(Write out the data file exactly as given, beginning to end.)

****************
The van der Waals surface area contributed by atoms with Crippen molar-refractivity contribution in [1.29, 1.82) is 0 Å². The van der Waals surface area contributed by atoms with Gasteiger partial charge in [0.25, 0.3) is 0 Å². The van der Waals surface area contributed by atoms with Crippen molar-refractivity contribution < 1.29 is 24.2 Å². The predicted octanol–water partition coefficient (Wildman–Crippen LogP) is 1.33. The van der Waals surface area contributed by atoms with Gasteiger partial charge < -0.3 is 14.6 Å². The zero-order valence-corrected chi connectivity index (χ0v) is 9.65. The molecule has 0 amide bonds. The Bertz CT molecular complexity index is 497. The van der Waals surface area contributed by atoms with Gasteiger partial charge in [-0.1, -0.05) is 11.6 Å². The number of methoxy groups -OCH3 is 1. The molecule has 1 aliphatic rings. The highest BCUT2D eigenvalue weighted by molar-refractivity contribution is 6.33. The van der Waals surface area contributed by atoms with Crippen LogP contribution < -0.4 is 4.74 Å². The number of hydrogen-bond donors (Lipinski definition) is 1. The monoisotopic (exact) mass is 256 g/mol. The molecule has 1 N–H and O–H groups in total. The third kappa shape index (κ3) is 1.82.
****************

The van der Waals surface area contributed by atoms with Crippen molar-refractivity contribution in [1.29, 1.82) is 0 Å². The van der Waals surface area contributed by atoms with Gasteiger partial charge in [0.25, 0.3) is 0 Å². The van der Waals surface area contributed by atoms with Crippen molar-refractivity contribution < 1.29 is 24.2 Å². The predicted octanol–water partition coefficient (Wildman–Crippen LogP) is 1.33. The van der Waals surface area contributed by atoms with Gasteiger partial charge < -0.3 is 14.6 Å². The zero-order valence-corrected chi connectivity index (χ0v) is 9.65. The molecule has 0 amide bonds. The Bertz CT molecular complexity index is 497. The van der Waals surface area contributed by atoms with Gasteiger partial charge in [-0.1, -0.05) is 11.6 Å². The number of methoxy groups -OCH3 is 1. The molecule has 1 aliphatic rings. The highest BCUT2D eigenvalue weighted by molar-refractivity contribution is 6.33. The van der Waals surface area contributed by atoms with Crippen LogP contribution < -0.4 is 4.74 Å². The number of hydrogen-bond donors (Lipinski definition) is 1. The monoisotopic (exact) mass is 256 g/mol. The molecule has 1 N–H and O–H groups in total. The third kappa shape index (κ3) is 1.82.